As anticipated, the Supreme Court ruled unanimously in favor of Wal-Mart in an important workplace discrimination case. The Court divided 5-4 in adopting more stringent standards for future cases. From the outset, I viewed this as an extremely bad case that would likely make bad law for those fighting workplace discrimination. It now has.
In Wal-Mart v. Dukes , all of the justices agreed to reverse the United States Court of Appeals for the Ninth Circuit in the case which would have affected up to 1.6 million women and billions of dollars in damages.
That was the easy part. The justices, however, divided on the elements needed for future such cases. It divided along ideological lines with Justice Antonin Scalia holding that the court must require common elements to be the basis for such class actions. Scalia’s decision also struck hard on the standard, including the rejection of the type of statistical analysis used in this case:
Even if they are taken at face value, these studies are insufficient to establish that respondents’ theory can be proved on a classwide basis. In Falcon, we held that one named plaintiff’s experience of discrimination was insufficient to infer that “discriminatory treatment is typical of [the employer’s employment] practices.” 457 U. S., at 158. A similar failure of inference arises here.
Scalia’s opinion also rejected the ability to seek backpay in the case. He concluded:
The Court of Appeals believed that it was possible to replace such proceedings with Trial by Formula. A sample set of the class members would be selected, as to whom liability for sex discrimination and the backpay owing as a result would be determined in depositions supervised by a master. The percentage of claims determined to be valid would then be applied to the entire remaining class, and the number of (presumptively) valid claims thus derived would be multiplied by the average backpay award in the sample set to arrive at the entire class recovery—without further individualized proceedings. 603 F. 3d, at 625–627. We disapprove that novel project. Because the Rules Enabling Act forbids interpreting Rule 23 to “abridge, enlarge or modify any substantive right,” 28 U. S. C. §2072(b); see Ortiz, 527 U. S., at 845, a class cannot be certified on the premise that Wal-Mart will not be entitled to litigate its statutory defenses to individual claims. And because the necessity of that litigation will prevent back- pay from being “incidental” to the classwide injunction, respondents’ class could not be certified even assuming, arguendo, that “incidental” monetary relief can be awarded to a 23(b)(2) class.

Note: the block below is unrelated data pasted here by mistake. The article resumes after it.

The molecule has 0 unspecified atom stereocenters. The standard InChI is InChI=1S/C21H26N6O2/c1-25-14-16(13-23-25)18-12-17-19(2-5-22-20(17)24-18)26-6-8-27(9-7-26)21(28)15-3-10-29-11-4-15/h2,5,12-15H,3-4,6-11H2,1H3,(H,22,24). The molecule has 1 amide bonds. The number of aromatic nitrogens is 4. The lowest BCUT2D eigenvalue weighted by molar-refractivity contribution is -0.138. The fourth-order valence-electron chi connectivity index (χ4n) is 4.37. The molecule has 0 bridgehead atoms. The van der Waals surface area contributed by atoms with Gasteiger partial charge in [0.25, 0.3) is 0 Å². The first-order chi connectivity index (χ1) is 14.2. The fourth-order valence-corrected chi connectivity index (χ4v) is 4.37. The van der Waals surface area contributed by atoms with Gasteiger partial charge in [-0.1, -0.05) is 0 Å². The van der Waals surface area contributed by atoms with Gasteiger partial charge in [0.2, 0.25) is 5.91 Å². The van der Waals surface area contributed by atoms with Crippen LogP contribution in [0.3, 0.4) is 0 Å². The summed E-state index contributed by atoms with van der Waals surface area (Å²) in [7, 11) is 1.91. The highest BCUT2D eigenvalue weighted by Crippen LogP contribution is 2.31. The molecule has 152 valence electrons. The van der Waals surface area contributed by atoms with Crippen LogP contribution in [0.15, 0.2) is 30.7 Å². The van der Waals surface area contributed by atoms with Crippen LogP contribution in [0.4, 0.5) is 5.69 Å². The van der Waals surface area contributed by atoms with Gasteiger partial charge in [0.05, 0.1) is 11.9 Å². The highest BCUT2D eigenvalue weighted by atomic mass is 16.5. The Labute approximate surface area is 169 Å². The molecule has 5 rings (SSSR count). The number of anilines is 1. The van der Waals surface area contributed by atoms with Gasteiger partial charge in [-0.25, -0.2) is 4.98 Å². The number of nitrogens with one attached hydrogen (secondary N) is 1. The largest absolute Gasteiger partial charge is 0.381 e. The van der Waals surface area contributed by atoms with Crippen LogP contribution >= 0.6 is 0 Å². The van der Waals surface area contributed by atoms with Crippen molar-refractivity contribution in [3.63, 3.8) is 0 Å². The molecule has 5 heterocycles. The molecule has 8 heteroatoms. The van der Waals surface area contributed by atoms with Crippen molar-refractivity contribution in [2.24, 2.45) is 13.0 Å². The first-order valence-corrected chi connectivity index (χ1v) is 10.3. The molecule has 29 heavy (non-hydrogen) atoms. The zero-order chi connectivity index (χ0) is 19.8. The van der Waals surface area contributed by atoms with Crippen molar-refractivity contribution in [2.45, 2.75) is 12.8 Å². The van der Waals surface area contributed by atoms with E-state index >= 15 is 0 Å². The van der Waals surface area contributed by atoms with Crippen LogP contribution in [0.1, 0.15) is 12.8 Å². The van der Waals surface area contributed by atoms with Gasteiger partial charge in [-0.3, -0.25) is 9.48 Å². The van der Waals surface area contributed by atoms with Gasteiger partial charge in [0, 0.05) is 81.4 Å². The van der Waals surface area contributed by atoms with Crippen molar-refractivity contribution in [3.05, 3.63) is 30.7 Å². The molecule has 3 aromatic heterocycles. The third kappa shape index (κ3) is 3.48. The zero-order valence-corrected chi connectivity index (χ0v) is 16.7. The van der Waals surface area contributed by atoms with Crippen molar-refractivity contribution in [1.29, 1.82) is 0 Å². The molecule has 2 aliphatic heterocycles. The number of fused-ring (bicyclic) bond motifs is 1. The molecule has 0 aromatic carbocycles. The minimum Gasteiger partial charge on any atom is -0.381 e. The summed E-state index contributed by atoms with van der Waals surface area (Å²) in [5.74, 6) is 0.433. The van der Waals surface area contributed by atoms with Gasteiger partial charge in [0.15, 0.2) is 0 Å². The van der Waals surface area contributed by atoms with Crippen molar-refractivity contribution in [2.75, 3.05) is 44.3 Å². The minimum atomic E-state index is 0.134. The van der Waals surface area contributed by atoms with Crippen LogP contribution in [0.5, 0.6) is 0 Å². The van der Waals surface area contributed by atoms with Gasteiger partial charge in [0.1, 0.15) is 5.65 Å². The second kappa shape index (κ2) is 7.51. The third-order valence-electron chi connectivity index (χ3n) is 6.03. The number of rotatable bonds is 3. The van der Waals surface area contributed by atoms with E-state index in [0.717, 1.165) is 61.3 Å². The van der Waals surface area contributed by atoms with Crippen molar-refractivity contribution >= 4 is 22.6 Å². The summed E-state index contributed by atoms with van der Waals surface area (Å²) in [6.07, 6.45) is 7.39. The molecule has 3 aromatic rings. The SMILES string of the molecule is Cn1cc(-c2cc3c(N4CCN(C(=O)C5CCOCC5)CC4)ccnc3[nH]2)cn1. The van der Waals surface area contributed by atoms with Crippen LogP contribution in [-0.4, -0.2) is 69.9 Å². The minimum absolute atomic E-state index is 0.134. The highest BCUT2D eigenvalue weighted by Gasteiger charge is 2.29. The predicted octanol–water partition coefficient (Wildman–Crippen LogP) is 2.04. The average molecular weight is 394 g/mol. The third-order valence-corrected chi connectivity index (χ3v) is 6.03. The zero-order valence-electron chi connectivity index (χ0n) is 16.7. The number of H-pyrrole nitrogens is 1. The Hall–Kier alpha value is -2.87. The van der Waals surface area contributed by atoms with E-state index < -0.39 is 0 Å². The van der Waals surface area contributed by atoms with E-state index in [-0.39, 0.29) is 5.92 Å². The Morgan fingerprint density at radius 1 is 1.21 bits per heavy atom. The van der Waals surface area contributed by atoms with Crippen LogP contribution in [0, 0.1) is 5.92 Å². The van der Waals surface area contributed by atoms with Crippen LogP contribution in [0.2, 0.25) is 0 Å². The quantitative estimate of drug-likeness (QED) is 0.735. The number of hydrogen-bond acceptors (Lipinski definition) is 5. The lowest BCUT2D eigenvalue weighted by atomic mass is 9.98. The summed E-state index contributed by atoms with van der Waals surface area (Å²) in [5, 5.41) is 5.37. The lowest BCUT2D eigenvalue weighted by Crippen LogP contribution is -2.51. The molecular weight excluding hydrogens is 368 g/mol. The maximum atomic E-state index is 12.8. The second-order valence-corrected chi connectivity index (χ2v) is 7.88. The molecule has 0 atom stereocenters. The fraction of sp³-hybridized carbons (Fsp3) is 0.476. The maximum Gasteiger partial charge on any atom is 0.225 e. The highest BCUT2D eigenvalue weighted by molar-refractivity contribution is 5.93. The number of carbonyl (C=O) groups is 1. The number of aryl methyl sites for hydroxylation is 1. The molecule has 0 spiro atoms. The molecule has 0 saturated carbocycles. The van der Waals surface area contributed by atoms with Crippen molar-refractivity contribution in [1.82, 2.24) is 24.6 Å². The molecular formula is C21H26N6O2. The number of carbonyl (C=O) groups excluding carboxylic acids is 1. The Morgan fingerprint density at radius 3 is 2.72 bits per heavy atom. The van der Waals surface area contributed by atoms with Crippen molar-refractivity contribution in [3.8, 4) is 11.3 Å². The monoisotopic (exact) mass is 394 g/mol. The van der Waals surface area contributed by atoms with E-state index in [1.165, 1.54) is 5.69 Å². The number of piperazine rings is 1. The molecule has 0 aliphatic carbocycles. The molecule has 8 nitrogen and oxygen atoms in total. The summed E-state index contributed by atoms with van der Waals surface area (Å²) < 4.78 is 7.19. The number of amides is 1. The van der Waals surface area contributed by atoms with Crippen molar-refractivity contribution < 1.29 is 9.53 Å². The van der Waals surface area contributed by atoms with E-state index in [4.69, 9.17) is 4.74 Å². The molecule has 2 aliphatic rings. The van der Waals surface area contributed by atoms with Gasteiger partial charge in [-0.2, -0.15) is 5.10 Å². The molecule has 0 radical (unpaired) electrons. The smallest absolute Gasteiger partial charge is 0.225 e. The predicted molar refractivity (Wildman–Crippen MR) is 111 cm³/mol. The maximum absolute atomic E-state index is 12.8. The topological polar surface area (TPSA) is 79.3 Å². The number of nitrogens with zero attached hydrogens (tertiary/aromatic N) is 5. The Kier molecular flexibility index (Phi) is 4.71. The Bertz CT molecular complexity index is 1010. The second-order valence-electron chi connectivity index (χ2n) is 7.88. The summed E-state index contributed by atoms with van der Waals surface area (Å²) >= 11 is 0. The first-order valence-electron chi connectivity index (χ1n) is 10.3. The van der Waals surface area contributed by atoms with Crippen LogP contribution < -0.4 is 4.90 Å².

This is also a big victory of Chief Justice Alex Kozinski, whose views are expressly embraced by the majority on the Court.
Writing for the dissenting justices, Justice Ruth Bader Ginsburg insisted that, despite the flaws in the case, there were sufficient facts alleged to maintain a class action based on “Wal-Mart’s [policy of] delegation of discretion over pay and promotions.” She wrote:
The District Court’s identification of a common question, whether Wal-Mart’s pay and promotions policies gave rise to unlawful discrimination, was hardly infirm. The prac- tice of delegating to supervisors large discretion to make personnel decisions, uncontrolled by formal standards, has long been known to have the potential to produce dispa- rate effects. Managers, like all humankind, may be prey to biases of which they are unaware.6 The risk of dis- crimination is heightened when those managers are pre- dominantly of one sex, and are steeped in a corporate culture that perpetuates gender stereotypes.
The standards clarified by the majority would make it extremely difficult to bring such a massive discrimination case in the future, particularly where businesses delegate these decisions to local stores. While the dissenting justices saw evidence of a “culture” of discrimination, that will not do in the future. Indeed, many businesses reading this opinion are likely to reaffirm the delegation of such questions to local store managers to further insulate the company from nationwide class actions. It does not mean that it will bar class actions. It only means that it will practically confine such cases in the future.